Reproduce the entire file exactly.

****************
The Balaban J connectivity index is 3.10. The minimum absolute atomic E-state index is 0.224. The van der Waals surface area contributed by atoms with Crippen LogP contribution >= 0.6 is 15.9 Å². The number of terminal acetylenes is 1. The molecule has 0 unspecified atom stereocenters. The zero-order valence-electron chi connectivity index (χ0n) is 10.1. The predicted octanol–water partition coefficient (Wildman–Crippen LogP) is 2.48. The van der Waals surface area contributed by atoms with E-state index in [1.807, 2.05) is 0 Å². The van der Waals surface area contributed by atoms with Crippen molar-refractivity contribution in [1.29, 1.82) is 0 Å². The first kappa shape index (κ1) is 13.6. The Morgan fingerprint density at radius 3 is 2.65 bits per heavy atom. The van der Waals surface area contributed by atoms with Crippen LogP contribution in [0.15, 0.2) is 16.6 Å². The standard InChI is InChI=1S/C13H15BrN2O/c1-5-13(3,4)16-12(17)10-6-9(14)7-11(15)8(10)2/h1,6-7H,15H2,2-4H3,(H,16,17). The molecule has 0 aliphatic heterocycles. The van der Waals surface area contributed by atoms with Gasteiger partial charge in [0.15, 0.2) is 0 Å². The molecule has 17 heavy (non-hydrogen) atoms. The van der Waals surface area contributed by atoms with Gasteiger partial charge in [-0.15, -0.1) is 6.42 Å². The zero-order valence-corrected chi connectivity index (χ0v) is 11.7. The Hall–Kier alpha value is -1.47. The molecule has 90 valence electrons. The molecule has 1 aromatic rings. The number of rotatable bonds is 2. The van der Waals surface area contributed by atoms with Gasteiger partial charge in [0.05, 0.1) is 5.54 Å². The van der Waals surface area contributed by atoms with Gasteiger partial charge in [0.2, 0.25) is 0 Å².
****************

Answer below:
The Balaban J connectivity index is 3.10. The minimum absolute atomic E-state index is 0.224. The van der Waals surface area contributed by atoms with Crippen LogP contribution >= 0.6 is 15.9 Å². The number of terminal acetylenes is 1. The molecule has 0 unspecified atom stereocenters. The zero-order valence-electron chi connectivity index (χ0n) is 10.1. The predicted octanol–water partition coefficient (Wildman–Crippen LogP) is 2.48. The van der Waals surface area contributed by atoms with E-state index in [1.807, 2.05) is 0 Å². The van der Waals surface area contributed by atoms with Crippen molar-refractivity contribution in [1.29, 1.82) is 0 Å². The first kappa shape index (κ1) is 13.6. The Morgan fingerprint density at radius 3 is 2.65 bits per heavy atom. The van der Waals surface area contributed by atoms with Crippen LogP contribution in [0.15, 0.2) is 16.6 Å². The standard InChI is InChI=1S/C13H15BrN2O/c1-5-13(3,4)16-12(17)10-6-9(14)7-11(15)8(10)2/h1,6-7H,15H2,2-4H3,(H,16,17). The molecule has 0 aliphatic heterocycles. The van der Waals surface area contributed by atoms with Gasteiger partial charge in [0.15, 0.2) is 0 Å². The molecule has 17 heavy (non-hydrogen) atoms. The van der Waals surface area contributed by atoms with Gasteiger partial charge in [-0.15, -0.1) is 6.42 Å². The zero-order valence-corrected chi connectivity index (χ0v) is 11.7. The Hall–Kier alpha value is -1.47. The molecule has 90 valence electrons. The molecule has 1 aromatic rings. The number of rotatable bonds is 2. The van der Waals surface area contributed by atoms with Gasteiger partial charge in [0.05, 0.1) is 5.54 Å². The van der Waals surface area contributed by atoms with Gasteiger partial charge in [0.2, 0.25) is 0 Å².